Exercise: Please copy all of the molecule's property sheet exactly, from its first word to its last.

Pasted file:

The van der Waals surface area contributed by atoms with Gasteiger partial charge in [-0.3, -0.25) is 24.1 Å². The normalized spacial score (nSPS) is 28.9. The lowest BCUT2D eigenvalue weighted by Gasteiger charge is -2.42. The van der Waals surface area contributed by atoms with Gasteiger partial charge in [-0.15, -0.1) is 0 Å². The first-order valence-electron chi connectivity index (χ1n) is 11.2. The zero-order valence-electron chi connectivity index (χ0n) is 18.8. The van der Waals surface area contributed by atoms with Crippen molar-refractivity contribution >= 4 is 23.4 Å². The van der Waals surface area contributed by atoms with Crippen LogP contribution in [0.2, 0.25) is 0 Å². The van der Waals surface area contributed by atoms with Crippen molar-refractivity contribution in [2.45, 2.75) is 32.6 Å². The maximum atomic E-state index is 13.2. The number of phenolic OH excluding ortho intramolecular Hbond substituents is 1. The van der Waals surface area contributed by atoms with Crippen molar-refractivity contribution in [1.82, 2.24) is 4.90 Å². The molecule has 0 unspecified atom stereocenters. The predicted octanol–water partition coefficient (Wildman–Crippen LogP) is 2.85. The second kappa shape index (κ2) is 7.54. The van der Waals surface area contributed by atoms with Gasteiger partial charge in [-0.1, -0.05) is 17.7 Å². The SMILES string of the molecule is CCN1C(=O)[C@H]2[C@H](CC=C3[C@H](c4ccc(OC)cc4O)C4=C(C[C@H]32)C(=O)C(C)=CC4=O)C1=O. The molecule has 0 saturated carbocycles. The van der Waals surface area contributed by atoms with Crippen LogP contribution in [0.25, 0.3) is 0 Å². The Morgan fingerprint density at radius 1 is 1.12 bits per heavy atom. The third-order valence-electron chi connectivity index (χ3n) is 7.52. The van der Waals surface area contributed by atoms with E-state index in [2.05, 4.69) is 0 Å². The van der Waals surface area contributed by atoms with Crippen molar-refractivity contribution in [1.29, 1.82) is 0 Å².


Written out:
The van der Waals surface area contributed by atoms with Gasteiger partial charge in [-0.3, -0.25) is 24.1 Å². The normalized spacial score (nSPS) is 28.9. The lowest BCUT2D eigenvalue weighted by Gasteiger charge is -2.42. The van der Waals surface area contributed by atoms with Gasteiger partial charge in [-0.15, -0.1) is 0 Å². The first-order valence-electron chi connectivity index (χ1n) is 11.2. The zero-order valence-electron chi connectivity index (χ0n) is 18.8. The van der Waals surface area contributed by atoms with Crippen molar-refractivity contribution >= 4 is 23.4 Å². The van der Waals surface area contributed by atoms with Crippen LogP contribution in [0.2, 0.25) is 0 Å². The van der Waals surface area contributed by atoms with Crippen molar-refractivity contribution in [2.45, 2.75) is 32.6 Å². The maximum atomic E-state index is 13.2. The number of phenolic OH excluding ortho intramolecular Hbond substituents is 1. The van der Waals surface area contributed by atoms with Crippen molar-refractivity contribution in [1.82, 2.24) is 4.90 Å². The molecule has 0 unspecified atom stereocenters. The predicted octanol–water partition coefficient (Wildman–Crippen LogP) is 2.85. The second kappa shape index (κ2) is 7.54. The van der Waals surface area contributed by atoms with Gasteiger partial charge in [-0.1, -0.05) is 17.7 Å². The SMILES string of the molecule is CCN1C(=O)[C@H]2[C@H](CC=C3[C@H](c4ccc(OC)cc4O)C4=C(C[C@H]32)C(=O)C(C)=CC4=O)C1=O. The molecule has 0 saturated carbocycles. The van der Waals surface area contributed by atoms with Crippen LogP contribution in [0.25, 0.3) is 0 Å². The Morgan fingerprint density at radius 1 is 1.12 bits per heavy atom. The third-order valence-electron chi connectivity index (χ3n) is 7.52. The van der Waals surface area contributed by atoms with E-state index in [2.05, 4.69) is 0 Å². The van der Waals surface area contributed by atoms with Crippen molar-refractivity contribution in [1.29, 1.82) is 0 Å².